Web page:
Widely considered one of America’s most important modern painters, though a breed apart from his peers, Philip Guston has deep ties to the Woodstock community. The somewhat-reclusive and attention-averse master was friends with the biggest names of the day – Rothko, de Kooning et cetera – but had little use for the spotlight of New York City. In 1967, Guston moved his family to the “arts colony” known as Woodstock and remained there, working and commuting to teach in New York.
While his own work in the Abstract Expressionist vein in the 1950s was successful and influential, Guston did not stay put in the style. He moved through several other significant periods in his 50-year career, touching on subjects political and personal, in style both abstract and figurative. He was known for his satirical drawings of Richard Nixon and his associates; for an array of small panel paintings made in 1968 to 1972 making repeated use of hoods, books, bricks and shoes; and for the large, often-apocalyptic paintings that comprise his last period in the late 1970s.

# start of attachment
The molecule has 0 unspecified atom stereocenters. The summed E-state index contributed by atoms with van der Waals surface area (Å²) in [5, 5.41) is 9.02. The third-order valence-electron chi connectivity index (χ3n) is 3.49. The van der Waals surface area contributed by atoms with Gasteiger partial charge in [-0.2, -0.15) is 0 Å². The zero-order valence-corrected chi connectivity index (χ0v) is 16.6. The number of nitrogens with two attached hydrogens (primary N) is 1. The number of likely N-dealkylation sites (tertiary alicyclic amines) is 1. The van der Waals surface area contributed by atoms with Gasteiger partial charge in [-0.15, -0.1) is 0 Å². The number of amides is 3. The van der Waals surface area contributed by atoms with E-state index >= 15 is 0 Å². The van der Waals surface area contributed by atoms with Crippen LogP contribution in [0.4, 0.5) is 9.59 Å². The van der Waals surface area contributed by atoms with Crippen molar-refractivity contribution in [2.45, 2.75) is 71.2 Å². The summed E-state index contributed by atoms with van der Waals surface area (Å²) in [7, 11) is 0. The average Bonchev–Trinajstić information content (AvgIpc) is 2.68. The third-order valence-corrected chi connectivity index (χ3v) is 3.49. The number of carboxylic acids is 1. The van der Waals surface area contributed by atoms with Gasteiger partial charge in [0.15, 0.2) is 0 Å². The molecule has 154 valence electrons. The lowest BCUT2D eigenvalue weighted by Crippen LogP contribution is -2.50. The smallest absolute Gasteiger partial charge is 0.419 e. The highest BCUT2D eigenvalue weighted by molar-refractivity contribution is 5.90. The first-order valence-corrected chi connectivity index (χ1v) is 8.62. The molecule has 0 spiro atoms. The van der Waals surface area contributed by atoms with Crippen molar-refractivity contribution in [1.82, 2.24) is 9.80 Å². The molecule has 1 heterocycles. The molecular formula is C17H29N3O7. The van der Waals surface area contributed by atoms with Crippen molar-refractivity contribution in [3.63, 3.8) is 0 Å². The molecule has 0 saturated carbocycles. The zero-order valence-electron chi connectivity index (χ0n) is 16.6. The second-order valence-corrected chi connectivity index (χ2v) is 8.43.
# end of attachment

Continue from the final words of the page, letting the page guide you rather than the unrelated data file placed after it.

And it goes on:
During the early ’70s, writes Guston’s daughter Musa Mayeraug, when Guston’s new figurative work was condemned by the critics, he found comfort and humor in the friendship of Philip Roth. Both men were in hiding in the Catskills, the novelist sheltering from the storm generated by the publication of Portnoy’s Complaint. “It was through lightheartedness that we connected,” Roth told Mayeraug. “We discovered we both liked American junk. We’d drive to Kingston, have a walk around, take in whatever was hideous, then have lunch in my favorite diner there, the Aim to Please.”
A major Philip Guston retrospective and international tour has been announced for 2020/21. The exhibition is curated by Harry Cooper, senior curator and head of the Department of Modern Art at the National Gallery of Art, and a fleet of senior curators at the most prestigious museums in the US and in England. The first Guston retrospective in more 15 years, it will debut in the National Gallery’s East Building from June 7 through September 13, 2020, said Kaywin Feldman, director of the National Gallery of Art in Washington. “This exhibition will provide an in-depth look at the career that led to his iconic late paintings and will surely secure Guston’s place in the pantheon of modern art, while reassessing his impact on the art of the present.”
For more information on the retrospective and museum tour (including a stop at the Metropolitan Museum of Art in New York), visit www.nga.gov/exhibitions/2020/philip-guston-now.html.